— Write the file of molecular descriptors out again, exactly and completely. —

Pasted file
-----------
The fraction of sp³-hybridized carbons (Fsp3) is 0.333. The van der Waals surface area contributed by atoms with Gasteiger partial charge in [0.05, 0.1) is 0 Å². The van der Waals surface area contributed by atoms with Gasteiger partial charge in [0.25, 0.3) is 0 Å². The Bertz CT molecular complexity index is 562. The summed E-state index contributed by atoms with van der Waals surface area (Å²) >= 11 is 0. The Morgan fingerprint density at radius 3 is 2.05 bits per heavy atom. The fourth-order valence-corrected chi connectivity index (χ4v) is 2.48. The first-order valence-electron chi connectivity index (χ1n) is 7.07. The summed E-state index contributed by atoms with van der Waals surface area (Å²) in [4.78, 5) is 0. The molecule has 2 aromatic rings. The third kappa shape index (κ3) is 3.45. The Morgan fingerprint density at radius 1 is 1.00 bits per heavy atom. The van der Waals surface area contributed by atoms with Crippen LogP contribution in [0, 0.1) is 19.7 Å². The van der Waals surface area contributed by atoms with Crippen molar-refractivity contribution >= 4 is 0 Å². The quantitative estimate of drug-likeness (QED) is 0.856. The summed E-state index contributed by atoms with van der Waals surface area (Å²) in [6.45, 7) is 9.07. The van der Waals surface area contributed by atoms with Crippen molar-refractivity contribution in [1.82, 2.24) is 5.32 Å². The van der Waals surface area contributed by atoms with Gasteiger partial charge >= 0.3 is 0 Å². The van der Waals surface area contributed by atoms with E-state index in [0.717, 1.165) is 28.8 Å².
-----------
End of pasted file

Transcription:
The fraction of sp³-hybridized carbons (Fsp3) is 0.333. The van der Waals surface area contributed by atoms with Gasteiger partial charge in [0.05, 0.1) is 0 Å². The van der Waals surface area contributed by atoms with Gasteiger partial charge in [0.25, 0.3) is 0 Å². The Bertz CT molecular complexity index is 562. The summed E-state index contributed by atoms with van der Waals surface area (Å²) >= 11 is 0. The Morgan fingerprint density at radius 3 is 2.05 bits per heavy atom. The fourth-order valence-corrected chi connectivity index (χ4v) is 2.48. The first-order valence-electron chi connectivity index (χ1n) is 7.07. The summed E-state index contributed by atoms with van der Waals surface area (Å²) in [4.78, 5) is 0. The molecule has 2 aromatic rings. The third kappa shape index (κ3) is 3.45. The Morgan fingerprint density at radius 1 is 1.00 bits per heavy atom. The van der Waals surface area contributed by atoms with Crippen LogP contribution in [0, 0.1) is 19.7 Å². The van der Waals surface area contributed by atoms with Crippen molar-refractivity contribution >= 4 is 0 Å². The quantitative estimate of drug-likeness (QED) is 0.856. The summed E-state index contributed by atoms with van der Waals surface area (Å²) in [6.45, 7) is 9.07. The van der Waals surface area contributed by atoms with Crippen molar-refractivity contribution in [1.82, 2.24) is 5.32 Å². The van der Waals surface area contributed by atoms with Gasteiger partial charge >= 0.3 is 0 Å². The van der Waals surface area contributed by atoms with E-state index in [0.717, 1.165) is 28.8 Å².